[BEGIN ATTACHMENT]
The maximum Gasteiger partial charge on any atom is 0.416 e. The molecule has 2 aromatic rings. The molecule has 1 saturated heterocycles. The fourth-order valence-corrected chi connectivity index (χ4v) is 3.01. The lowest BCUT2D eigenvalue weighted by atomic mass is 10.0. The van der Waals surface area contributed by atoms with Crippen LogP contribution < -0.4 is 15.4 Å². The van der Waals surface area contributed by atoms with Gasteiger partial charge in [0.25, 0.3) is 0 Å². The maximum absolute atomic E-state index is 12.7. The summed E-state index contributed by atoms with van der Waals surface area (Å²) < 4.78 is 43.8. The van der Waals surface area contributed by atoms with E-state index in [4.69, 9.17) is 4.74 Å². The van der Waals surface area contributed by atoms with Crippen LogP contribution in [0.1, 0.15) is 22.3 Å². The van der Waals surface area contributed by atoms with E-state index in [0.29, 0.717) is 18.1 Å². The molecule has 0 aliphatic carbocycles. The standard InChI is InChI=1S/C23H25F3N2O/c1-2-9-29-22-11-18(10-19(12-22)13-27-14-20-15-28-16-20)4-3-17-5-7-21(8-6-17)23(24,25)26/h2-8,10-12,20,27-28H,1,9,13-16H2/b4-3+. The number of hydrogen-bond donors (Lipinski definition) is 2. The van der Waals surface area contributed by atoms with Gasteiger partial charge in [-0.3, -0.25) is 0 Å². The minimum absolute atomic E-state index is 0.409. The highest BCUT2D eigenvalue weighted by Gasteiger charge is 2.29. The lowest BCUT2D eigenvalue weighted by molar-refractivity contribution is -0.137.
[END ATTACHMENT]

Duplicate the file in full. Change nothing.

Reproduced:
The maximum Gasteiger partial charge on any atom is 0.416 e. The molecule has 2 aromatic rings. The molecule has 1 saturated heterocycles. The fourth-order valence-corrected chi connectivity index (χ4v) is 3.01. The lowest BCUT2D eigenvalue weighted by atomic mass is 10.0. The van der Waals surface area contributed by atoms with Crippen LogP contribution < -0.4 is 15.4 Å². The van der Waals surface area contributed by atoms with Gasteiger partial charge in [0.25, 0.3) is 0 Å². The maximum absolute atomic E-state index is 12.7. The summed E-state index contributed by atoms with van der Waals surface area (Å²) < 4.78 is 43.8. The van der Waals surface area contributed by atoms with E-state index in [4.69, 9.17) is 4.74 Å². The van der Waals surface area contributed by atoms with Crippen LogP contribution in [0.1, 0.15) is 22.3 Å². The van der Waals surface area contributed by atoms with E-state index in [0.29, 0.717) is 18.1 Å². The molecule has 0 aliphatic carbocycles. The standard InChI is InChI=1S/C23H25F3N2O/c1-2-9-29-22-11-18(10-19(12-22)13-27-14-20-15-28-16-20)4-3-17-5-7-21(8-6-17)23(24,25)26/h2-8,10-12,20,27-28H,1,9,13-16H2/b4-3+. The number of hydrogen-bond donors (Lipinski definition) is 2. The van der Waals surface area contributed by atoms with Gasteiger partial charge in [-0.3, -0.25) is 0 Å². The minimum absolute atomic E-state index is 0.409. The highest BCUT2D eigenvalue weighted by Gasteiger charge is 2.29. The lowest BCUT2D eigenvalue weighted by molar-refractivity contribution is -0.137.